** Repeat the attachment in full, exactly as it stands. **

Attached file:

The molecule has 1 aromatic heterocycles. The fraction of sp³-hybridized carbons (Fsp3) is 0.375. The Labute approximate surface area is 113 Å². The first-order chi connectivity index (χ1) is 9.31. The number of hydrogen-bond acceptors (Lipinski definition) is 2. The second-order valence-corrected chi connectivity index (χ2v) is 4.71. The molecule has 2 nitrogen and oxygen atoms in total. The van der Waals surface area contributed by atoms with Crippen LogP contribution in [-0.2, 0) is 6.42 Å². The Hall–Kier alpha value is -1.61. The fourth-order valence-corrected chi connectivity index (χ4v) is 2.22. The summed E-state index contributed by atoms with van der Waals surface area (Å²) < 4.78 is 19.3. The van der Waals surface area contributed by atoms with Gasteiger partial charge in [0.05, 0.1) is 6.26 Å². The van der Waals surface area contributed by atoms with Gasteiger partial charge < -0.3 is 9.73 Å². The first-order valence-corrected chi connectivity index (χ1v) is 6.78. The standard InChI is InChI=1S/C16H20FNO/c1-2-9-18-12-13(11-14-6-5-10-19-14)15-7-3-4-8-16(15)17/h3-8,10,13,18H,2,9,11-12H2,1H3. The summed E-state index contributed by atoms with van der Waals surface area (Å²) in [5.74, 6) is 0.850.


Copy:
The molecule has 1 aromatic heterocycles. The fraction of sp³-hybridized carbons (Fsp3) is 0.375. The Labute approximate surface area is 113 Å². The first-order chi connectivity index (χ1) is 9.31. The number of hydrogen-bond acceptors (Lipinski definition) is 2. The second-order valence-corrected chi connectivity index (χ2v) is 4.71. The molecule has 2 nitrogen and oxygen atoms in total. The van der Waals surface area contributed by atoms with Crippen LogP contribution in [-0.2, 0) is 6.42 Å². The Hall–Kier alpha value is -1.61. The fourth-order valence-corrected chi connectivity index (χ4v) is 2.22. The summed E-state index contributed by atoms with van der Waals surface area (Å²) < 4.78 is 19.3. The van der Waals surface area contributed by atoms with Gasteiger partial charge in [0.05, 0.1) is 6.26 Å². The van der Waals surface area contributed by atoms with Gasteiger partial charge < -0.3 is 9.73 Å². The first-order valence-corrected chi connectivity index (χ1v) is 6.78. The standard InChI is InChI=1S/C16H20FNO/c1-2-9-18-12-13(11-14-6-5-10-19-14)15-7-3-4-8-16(15)17/h3-8,10,13,18H,2,9,11-12H2,1H3. The summed E-state index contributed by atoms with van der Waals surface area (Å²) in [5.74, 6) is 0.850.